To make money? You’re either on the road with Benson & Hedges, performing in universities, at night clubs, headlining for a DTD Sunday beach gig, or the likes of Lekki Sunsplash and Star Trek. There were no endorsement deals, and in fact, music and film were not favoured by multinationals for consumer marketing.
I ran into one of the major agency CEOs in 1998 at the lobby of Daily Times in Lagos, having tried unsuccessfully to get an appointment to see him for months. When I made my pitch: seeking a Pepsi sponsorship for our forthcoming Youths Award for Excellence in Music (YAFEM), he looked me in the face, patted me in the back, and said ‘Young man if you were doing a sports event maybe I’d have been able to help you. But we don’t currently do anything with music.’. That’s over 20 years ago. Today, Pepsi’s romance with sports stars continues, but as you’re aware, it’s no longer exclusive – here and abroad, the brand, like many others are in bed with major music stars, and the mutual benefits are clear.
The coming of more private and TV stations and the local content law ensured that local entertainment got more airtime. The success of AIT Jamz, with The Remedies, riding on the back of Keke and D-One, and the emergence of The Plantashun Boiz made local pop music cool again, and everyone tuned in. Some of the OGBC and Ray Power guys moved to other stations (especially Star FM and Rhythm) and took the culture with them. Of course, there was Pintos on Allen and Motherlan’ on Opebi.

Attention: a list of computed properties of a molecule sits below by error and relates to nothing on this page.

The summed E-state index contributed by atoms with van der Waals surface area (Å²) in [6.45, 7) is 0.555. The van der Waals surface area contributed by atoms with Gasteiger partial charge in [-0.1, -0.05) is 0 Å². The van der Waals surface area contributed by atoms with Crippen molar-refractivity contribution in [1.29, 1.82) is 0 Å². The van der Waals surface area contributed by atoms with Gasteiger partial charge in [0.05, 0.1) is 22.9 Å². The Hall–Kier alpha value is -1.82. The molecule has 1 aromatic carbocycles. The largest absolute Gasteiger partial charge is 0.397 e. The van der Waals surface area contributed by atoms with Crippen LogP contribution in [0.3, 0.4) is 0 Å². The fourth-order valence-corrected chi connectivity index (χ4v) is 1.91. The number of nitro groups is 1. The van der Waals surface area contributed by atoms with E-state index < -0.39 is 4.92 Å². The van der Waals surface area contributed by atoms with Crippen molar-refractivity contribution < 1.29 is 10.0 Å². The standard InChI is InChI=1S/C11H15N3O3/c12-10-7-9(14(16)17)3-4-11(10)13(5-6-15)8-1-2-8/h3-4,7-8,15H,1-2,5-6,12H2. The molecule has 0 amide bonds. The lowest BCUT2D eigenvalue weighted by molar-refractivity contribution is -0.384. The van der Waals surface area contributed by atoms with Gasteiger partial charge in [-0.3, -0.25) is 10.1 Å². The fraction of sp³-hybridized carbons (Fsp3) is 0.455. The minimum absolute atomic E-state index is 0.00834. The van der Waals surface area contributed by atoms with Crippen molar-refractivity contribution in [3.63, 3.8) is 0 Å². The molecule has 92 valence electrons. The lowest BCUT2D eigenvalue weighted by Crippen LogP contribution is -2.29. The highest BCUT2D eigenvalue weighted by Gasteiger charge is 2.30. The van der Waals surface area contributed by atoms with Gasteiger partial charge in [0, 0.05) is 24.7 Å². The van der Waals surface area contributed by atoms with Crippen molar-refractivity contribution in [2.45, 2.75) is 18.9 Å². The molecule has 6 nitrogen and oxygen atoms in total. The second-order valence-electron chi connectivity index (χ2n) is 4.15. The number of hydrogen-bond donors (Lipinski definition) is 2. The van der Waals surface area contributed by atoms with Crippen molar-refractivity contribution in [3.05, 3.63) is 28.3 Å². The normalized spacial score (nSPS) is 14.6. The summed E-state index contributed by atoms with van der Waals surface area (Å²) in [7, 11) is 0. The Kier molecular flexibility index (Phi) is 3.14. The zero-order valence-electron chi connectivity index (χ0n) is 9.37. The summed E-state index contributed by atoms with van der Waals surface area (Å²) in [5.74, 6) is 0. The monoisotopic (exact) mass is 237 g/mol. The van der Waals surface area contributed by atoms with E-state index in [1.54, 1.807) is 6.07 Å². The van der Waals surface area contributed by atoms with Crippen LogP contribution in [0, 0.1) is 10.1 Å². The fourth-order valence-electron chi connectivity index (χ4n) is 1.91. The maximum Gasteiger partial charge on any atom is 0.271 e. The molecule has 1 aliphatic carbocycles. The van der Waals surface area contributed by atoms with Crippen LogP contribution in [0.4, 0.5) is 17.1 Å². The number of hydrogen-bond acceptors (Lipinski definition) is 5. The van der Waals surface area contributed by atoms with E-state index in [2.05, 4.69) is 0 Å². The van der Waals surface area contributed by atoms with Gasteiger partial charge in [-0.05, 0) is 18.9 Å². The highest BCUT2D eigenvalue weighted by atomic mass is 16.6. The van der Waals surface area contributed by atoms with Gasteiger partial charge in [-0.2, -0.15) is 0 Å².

Home videos continued to struggle commercially, while the TV soap operas continued to penetrate households. There were no cinemas or big production studios, and most of what Nollywood made was for home entertainment. The Ejiro Brothers, The Amata Brothers, Opa Williams, and Kingsley Ugoro, were some of the men ruling the scene with home entertainment while Lola Fani-Kayode, Amaka Igwe, James Iroha, Tunji Bamishigbin, Wale Adenuga and others dominated television.
Did we make the best of the music boom of the 90s? Did we make the best of all the fantastic TV series and home videos of the 90s and early 2000s? Did the artistes, the creators, producers, financiers, and even consumers get the best of value possible? Even the organisations…?
I don’t think so. Apart from those who relocated to seek better opportunities abroad, I can’t point to many practitioners from that era who became or remain truly successful as a result of their work. And most of the organisations are either dead or out or relevance. The works? That’s a story for another day.